Mitt Romney will outline his education policy in a speech today, and as part of his focus on the issue, the Republican presidential hopeful announced yesterday that Rod Paige will serve as his "special advisor" on education.
The most obvious observation is that Paige was the Bush/Cheney Secretary of Education, offering yet another connection between the failed former Republican administration and Team Romney.
The more important angle, though, is why Romney is getting policy advice from the worst Education Secretary anyone's ever seen. Indeed, the only reason Paige was elevated to the cabinet post was the so-called "miracle" he pulled off as superintendent of Houston's schools -- a miracle that turned out to be a mirage when we learned local officials cooked the books.
[A]n examination of the performance of students in Houston by The New York Times raises serious doubts about the magnitude of those gains. Scores on a national exam that Houston students took alongside the Texas exam from 1999 to 2002 showed much smaller gains and falling scores in high school reading.
Compared with the rest of the country, Houston's gains on the national exam, the Stanford Achievement Test, were modest. The improvements in middle and elementary school were a fraction of those depicted by the Texas.... [T]he Texas Education Agency found rampant undercounting of school dropouts. Houston school officials have also been accused of overstating how many high school graduates were college bound and of failing to report violent crimes in schools to state authorities.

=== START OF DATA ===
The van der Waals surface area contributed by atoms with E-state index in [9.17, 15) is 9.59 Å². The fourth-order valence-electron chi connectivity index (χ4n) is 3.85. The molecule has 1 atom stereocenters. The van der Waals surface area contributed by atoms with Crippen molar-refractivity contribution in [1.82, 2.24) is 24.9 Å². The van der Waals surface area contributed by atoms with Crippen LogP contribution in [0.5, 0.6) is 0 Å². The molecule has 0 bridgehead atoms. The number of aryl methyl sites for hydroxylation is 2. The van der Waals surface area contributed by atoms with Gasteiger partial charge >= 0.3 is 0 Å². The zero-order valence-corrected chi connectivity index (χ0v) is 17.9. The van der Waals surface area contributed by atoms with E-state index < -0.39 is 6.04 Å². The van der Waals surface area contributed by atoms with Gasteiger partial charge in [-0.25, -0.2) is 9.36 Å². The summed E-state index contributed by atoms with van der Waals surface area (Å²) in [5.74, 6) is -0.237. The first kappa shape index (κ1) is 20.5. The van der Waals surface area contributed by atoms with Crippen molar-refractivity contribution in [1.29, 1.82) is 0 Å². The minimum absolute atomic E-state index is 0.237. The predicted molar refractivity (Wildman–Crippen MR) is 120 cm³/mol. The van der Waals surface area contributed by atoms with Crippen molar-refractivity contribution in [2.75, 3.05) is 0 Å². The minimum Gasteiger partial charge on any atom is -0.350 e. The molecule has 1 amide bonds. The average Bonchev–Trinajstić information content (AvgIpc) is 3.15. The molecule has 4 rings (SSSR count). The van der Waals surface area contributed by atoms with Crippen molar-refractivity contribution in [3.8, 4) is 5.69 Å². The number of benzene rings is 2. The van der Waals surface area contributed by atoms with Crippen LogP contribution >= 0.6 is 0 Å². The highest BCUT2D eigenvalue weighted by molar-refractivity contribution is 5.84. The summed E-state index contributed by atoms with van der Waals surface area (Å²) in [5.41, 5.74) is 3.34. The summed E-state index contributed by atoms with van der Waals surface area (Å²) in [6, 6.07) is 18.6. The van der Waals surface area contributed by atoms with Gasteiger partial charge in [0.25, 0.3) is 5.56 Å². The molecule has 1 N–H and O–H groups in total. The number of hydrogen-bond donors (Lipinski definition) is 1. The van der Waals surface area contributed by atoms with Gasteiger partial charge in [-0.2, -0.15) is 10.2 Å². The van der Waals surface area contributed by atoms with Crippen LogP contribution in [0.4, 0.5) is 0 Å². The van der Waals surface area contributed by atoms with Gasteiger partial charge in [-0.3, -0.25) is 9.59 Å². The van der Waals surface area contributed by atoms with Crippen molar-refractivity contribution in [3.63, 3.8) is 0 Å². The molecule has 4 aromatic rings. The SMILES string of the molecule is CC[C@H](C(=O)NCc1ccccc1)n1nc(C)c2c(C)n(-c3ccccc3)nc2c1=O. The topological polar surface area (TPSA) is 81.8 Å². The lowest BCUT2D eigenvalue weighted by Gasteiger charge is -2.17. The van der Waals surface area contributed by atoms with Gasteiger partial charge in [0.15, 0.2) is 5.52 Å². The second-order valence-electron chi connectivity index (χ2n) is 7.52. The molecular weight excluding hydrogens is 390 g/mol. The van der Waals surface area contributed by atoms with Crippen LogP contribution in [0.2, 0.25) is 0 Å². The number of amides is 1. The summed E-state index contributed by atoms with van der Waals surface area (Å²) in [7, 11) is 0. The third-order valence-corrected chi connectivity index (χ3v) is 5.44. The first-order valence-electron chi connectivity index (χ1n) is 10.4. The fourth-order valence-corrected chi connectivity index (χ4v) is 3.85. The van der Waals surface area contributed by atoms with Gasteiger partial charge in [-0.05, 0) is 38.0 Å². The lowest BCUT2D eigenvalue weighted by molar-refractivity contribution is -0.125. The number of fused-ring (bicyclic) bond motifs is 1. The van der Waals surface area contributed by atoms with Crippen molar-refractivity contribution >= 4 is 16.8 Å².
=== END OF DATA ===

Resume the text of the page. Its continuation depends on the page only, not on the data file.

Once in Washington, Paige helped oversee Bush's "Reading First" program, which "improperly encouraged" state and local education school officials to spend billions in federal grant money on products offered by favored companies, which happened to be Bush/Cheney donors.
So, here's a question for the Romney campaign: why on earth is Rod Paige the candidate's new "special advisor" on education policy?